Comparing dsmtop and db2top

dsmtop is a long-awaited refresh of the wildly popular db2top. Like db2top, dsmtop is a free tool, included with DB2. It is in the base DB2 install starting with 11.1, and can be installed on DB2 10.1 or 10.5.

History of db2top

As I personally recall, db2top first came out of IBM AlphaWorks. My understanding of IBM AlphaWorks is that it was largely comprised of tools that were written by IBMers in the trenches in IBM Global Services to do their jobs better. Someone saw these and shared them to a wider audience. db2top became available as a separate download in the days of DB2 8.1. It was included with every install of DB2 starting with 8.2 fix pack 17, 9.1 fix pack 6, 9.5 fix pack 2, and 9.7 GA.

db2top was just a killer tool back then. And really still is today. In my opinion, it is the best tool for when you simply need to be monitoring and watching a database to look for problems. However, it was basically never improved, other than bug fixes, after it was introduced. I got the opinion that the community’s love of this out-dated tool still drives some IBMers nuts. But there was no other easy way to simply watch a screen and look for things like negative locking phenomena while keeping an eye on key performance indicators like buffer pool hit ratios and the number of actively executing connections.

Another frustration I’ve always had working with db2top is that in the variety of environments I work in, it doesn’t work on Windows. This makes switching between environments tough, especially since it is only a small percentage of my team’s work that is on Windows – something that seems to be true for most DBAs.

Enter dsmtop

dsmtop is a new, similar tool to db2top. It has a similar, text-based interface, but is java-based, and can run on Windows as well as on AIX/Linux operating systems. There are a lot of similarities, but there are a number of differences as well, so while I’m spending a day watching database performance, I thought I’d have the two up side-by-side to see what I can share about each.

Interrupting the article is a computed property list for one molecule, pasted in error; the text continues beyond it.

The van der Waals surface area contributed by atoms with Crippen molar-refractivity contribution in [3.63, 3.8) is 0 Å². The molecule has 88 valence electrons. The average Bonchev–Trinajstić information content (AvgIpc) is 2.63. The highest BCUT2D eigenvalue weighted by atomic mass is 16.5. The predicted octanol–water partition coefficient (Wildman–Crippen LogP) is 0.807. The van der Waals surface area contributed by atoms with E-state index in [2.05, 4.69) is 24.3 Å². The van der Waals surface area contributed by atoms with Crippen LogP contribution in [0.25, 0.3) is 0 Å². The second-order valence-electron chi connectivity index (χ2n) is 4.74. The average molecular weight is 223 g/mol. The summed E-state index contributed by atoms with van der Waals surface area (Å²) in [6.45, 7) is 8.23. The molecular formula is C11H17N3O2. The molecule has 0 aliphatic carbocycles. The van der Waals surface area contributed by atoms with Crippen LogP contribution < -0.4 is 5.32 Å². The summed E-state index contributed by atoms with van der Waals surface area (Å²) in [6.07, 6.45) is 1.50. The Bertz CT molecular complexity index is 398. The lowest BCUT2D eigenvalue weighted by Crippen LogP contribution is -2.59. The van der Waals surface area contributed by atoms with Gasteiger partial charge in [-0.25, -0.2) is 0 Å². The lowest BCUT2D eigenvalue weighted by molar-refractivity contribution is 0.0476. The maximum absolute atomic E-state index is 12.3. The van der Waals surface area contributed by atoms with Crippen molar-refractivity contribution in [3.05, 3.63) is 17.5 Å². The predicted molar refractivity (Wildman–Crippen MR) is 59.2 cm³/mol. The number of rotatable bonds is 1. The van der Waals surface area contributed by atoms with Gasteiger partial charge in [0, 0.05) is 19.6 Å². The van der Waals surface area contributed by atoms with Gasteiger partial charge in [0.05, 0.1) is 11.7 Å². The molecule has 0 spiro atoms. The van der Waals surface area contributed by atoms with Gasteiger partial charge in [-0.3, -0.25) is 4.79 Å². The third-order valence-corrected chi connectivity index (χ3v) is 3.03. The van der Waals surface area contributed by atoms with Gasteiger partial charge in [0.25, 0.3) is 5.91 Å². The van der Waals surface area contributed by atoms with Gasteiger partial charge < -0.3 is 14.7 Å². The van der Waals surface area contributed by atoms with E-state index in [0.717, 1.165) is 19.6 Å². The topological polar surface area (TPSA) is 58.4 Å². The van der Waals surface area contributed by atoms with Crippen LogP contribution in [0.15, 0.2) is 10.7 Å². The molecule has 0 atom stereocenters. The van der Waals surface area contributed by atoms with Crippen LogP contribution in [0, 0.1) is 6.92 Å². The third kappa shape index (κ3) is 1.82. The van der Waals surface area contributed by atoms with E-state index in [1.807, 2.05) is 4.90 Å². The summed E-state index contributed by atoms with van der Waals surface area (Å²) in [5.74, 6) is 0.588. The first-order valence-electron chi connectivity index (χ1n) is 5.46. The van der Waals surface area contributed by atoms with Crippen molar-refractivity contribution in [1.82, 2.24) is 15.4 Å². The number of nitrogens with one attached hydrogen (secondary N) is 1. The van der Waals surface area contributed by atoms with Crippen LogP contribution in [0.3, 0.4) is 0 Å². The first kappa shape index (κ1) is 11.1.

dsmtop works with DB2 10.1 and higher, and can be downloaded from a developerWorks community (scroll to the bottom and the “Files” section). It comes with the code starting with 11.1, and may not continue to be updated on that community =(. Here’s hoping they’ll also incorporate it into a future fix pack for 10.5.

Setting up dsmtop for DB2 10.5

To set up dsmtop:

  1. unzip the file (the unzip command may work on Linux/Unix for this)
  2. Set your path to include a path to Java 1.7 or later libraries. This can most likely be accomplished on AIX/Linux using this in your profile after sourcing the db2profile:
    export PATH=${DB2_HOME}/java/jdk64/bin:$PATH
  3. Add dsmtop to your path:
    export PATH=/dsmtop/bin:$PATH

Assuming you have done this as an ID otherwise set up to access DB2 (the db2profile sourced), you can execute it with similar syntax to db2top:

dsmtop -d sample

This is my favorite way to execute it, and uses JDBC type 2 drivers. You can also execute it with JDBC type 4 driver syntax:

dsmtop -d <database name> -n <host name> -r <port no> -u <user ID>

dsmtop will then prompt you for the password.

I’m not fond of using the type 4 driver syntax for so many things these days. I think the push that direction comes from the way Oracle does things, but it just doesn’t feel like the DB2 way.

What they look like

Database Screen

Here’s the most basic screen (in my opinion), side-by-side. This is the database screen which is often my jumping-off point when watching database performance.
Please excuse the wide image, but this is how I’m running them while watching performance today. Having them up side by side is instructive.

The first difference to notice is that db2top’s default refresh interval is 2 seconds, while dsmtop’s default refresh interval is 5 seconds. No matter what I do, I cannot get the two sessions to refresh at exactly the same time, so I’m leaving them at the default intervals for now. This also means that I can never get the same exact numbers out of two different sessions, but running in cumulative mode, I should be able to get pretty close.